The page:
New video alert: Privacy Promise 5 is the rights of individuals

We’ve created a series of short animations that break down each of our 8 Privacy Promises. Here’s number five

By Nigel Jones

Co Founder of The Privacy Compliance Hub

January 2022

In September 2021, Austrian Post was hit with the country’s largest GDPR fine to date. The organisation received a €9 million fine for failing to facilitate data subject rights requests properly. Requests were only possible via a web form, post, or phone – email wasn’t supported. The Austrian DPA regulator ruled the mail carrier should have allowed people to submit requests via any medium they preferred. 

Handling subject access requests (SARs) incorrectly can lead to considerable fines. Under the GDPR (and UK GDPR), individuals have the right to know what personal information organisations have about them and what they’re using it for. Mistakes are often made when organisations aren’t prepared, when they miss deadlines, or don’t recognise that the request falls under the GDPR at all. 

In the fifth of our short training videos, the Privacy Guy highlights just why this right is so important. He asks you to imagine you got in with the wrong crowd when you were younger and got a conviction for criminal damage. It was over 20 years ago but your friend has come across a database that shows your conviction and shows it to people, putting you in an awkward position. Or perhaps you do some online research on a job applicant at work and find out he was convicted for drug possession in his 20s while working as a DJ. After not getting the job, he files a SAR because he suspects the decision wasn’t fair.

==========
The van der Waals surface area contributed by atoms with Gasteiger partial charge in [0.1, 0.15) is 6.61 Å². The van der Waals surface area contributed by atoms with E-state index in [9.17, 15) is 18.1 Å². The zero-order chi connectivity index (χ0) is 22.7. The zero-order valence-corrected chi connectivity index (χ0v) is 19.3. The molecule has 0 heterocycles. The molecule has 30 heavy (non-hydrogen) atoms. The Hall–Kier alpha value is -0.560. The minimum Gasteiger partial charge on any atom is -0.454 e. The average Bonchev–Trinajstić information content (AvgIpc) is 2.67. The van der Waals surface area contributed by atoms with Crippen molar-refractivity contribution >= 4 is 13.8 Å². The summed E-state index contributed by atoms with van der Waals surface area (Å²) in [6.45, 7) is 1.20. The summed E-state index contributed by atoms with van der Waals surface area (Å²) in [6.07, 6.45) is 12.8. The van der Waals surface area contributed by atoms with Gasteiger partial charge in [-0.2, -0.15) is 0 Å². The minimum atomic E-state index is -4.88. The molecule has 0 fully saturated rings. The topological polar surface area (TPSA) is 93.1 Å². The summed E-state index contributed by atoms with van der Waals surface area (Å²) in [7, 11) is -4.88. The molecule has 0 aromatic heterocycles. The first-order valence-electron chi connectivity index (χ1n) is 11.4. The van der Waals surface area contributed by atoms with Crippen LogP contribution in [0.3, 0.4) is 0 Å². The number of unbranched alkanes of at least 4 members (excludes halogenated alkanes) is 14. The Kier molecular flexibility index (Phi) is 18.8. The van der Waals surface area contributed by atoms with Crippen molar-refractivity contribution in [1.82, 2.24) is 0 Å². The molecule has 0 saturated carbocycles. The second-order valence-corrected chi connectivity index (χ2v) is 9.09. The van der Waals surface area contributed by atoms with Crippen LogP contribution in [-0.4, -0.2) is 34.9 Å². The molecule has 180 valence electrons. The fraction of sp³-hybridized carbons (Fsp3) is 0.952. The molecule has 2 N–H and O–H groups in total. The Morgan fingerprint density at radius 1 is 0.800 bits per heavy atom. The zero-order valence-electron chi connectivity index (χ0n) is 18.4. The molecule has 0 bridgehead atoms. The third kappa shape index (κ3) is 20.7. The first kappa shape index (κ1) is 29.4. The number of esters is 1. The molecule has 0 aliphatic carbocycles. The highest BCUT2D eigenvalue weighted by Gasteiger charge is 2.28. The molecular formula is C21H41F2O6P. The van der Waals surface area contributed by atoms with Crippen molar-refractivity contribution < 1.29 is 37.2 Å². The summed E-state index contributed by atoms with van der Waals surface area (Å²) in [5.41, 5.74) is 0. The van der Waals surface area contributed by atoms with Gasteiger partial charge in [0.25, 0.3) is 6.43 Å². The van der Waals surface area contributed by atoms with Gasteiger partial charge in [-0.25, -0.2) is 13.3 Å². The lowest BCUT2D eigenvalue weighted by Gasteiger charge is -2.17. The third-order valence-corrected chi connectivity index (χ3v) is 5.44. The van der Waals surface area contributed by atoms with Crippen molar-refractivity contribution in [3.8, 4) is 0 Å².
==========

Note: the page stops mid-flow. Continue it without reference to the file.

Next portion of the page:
Your free and simple GDPR compliance audit is an online privacy health check provided by our experts. It’s confidential, comprehensive, and takes just 10 minutes to complete.

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Under the GDPR, individuals have the right to be informed about what their personal information is being used for; the right to request copies of their data; the right for inaccurate personal information to be corrected; the right to erasure (sometimes called the right to be forgotten); the right to data portability; the right not to be evaluated solely on automated decision making, and more. 

First, you need to be able to spot a subject access request (SAR) when it arrives. You then need to know what to do with such a request and to react quickly, because there are strict timeframes set by law. You should also be aware of the need to verify the identity of the person making the SAR. You do not want to put your organisation in breach of the GDPR by providing personal information to a person who is not entitled to that information. Finally, you need to know who to ask if you are not sure of how to respond to a request.

More to watch and read